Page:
She can't remember that they were in love and the doctors say she never will. She doesn't know she can't remember it though. She just thinks that they have always been friends, nothing more. But it has become too much for him to take, so he decides to kill himself.
In the early stages, he decided to wait it out. He knew things would change. They had to. Time heals all wounds, right? Wrong. Time only makes things worse. After a year of waiting without any improvement, he decided to try bringing back her memories. She had always loved biking and camping in the mountains where they grew up. These are the things he tried to help her remember. They reconnected with old and dearly loved friends. They themselves grew almost as close as they had been before the accident. Still she did not remember. He spent two years living this way, always with a weight upon his heart.
Then, three months ago Ben Strub began buying sleeping pills. He's had to hide them from her when she visits him. He decided on pills because he believed it would be a peaceful way to die. About a month and a half into his plan he bought a blender. And now he's buying a bottle of bourbon. He plans to mix the alcohol with the pills and just fade into oblivion.
"Mornin' Sherri." Sherri Quinn, one of his closest friends, works as a cashier at one of the grocery stores he visits. They've known each other since they were kids.
"So, she finally remembers you huh?"
"No," he replies, "Why do you ask?"
"Well," she bites her lower lip, a sure sign that she's embarrassed. "I thought you might be celebrating something. What with the bottle and all."
"No, that's not it." Thunder roars in the gray-black sky as he looks out the windows to buy some time. What can I tell her? If I say nothing she'll never let me out of here. Then his eyes settle on a sale rack: Chili seasoning, half price.
"I found this chili recipe," he lies, " and it calls for bourbon."
"Think ya' got enough?"
It was only a fifth, but he did plan to use it all. Besides, his philosophy is that overkill, sometimes, just isn't enough.
"The way I see it, I'm gonna screw up at least once and have to dump the whole batch."
"If you say so," she giggles, "Have fun."
He shrugs and says, "Anything's possible."
Sherri shakes her head as Ben walks into the rain and thinks to herself, Something's not right about him today.
Thirteen packets of pills into the blender plus almost all of the bourbon. Push the button and away we go, he thinks and, Am I really about to do this?
However, Sherri has other ideas.
"Ben. You here?" She has his extra key; he thought that was best since he was always losing his. She finds him lying in his bedroom. She screams when she sees the bottle and the empty packages of pills in the kitchen. She puts it all together. She rushes to the phone and dials 911, her hands shaking. Then, she hurries to sit with Ben while they wait for the paramedics to arrive. That's when she notices the picture in his hands. It's the two of them. She's wearing a wedding dress and he's in a tuxedo. She screams silently when she sees that crumpled photograph.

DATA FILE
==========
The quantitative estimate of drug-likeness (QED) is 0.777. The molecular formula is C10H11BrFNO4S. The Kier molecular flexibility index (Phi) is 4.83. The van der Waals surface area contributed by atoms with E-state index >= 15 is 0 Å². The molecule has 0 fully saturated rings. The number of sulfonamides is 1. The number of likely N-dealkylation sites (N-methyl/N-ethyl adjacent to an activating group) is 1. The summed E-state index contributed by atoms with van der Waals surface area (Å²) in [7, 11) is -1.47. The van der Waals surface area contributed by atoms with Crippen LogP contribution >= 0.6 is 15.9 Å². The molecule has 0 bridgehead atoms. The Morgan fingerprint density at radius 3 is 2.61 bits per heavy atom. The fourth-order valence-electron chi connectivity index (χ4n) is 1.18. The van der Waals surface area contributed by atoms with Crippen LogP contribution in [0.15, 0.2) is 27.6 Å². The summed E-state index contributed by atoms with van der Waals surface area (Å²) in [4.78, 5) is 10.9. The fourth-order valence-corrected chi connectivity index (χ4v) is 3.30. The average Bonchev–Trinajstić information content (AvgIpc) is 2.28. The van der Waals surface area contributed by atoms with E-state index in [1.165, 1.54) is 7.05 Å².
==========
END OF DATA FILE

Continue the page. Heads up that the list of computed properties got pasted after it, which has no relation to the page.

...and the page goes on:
She screams in pain and desperation as the memories come flooding back to her. The wedding, their life together, the accident that made her forget--all come back to her in a torrent.
"Oh Ben," she sobs, "I'm sorry, I'm so sorry." She rests her head on his chest.
"What?" His heartbeat is steady, and his breathing is getting stronger. He's only sleeping.
"Hunh? Sorry for what?" He says as he wakes up.
"But, how? The pills, and I couldn't hear you breathing and…and…and…" she breaks off into a fresh wave of sobs.
"I couldn't go through with it. I dumped it all down the drain." He lifts himself up onto his elbows, "Now, really, sorry for what?"
"I remember now," she's still crying, though softly.
He sits up and wraps his arms around her.
"Don't cry Sherri, it's okay."
"But it's not. These last three years you've never told me. It must have been hell for you."
"It wasn't too bad. It was like we were just friends again. Besides the doctors told me that not letting on about us was for the best. They said it would probably be painful for you to know and yet not remember."
"But, how did you live with that?"
"I knew it would come back to you someday. That was the first year. Then for the next two years I tried to remind you. And that brings us to three months ago when I gave up, and today when…"
"But you even talked to me about it as if it were someone else!"
"I had to talk to someone. Why not my best friend?"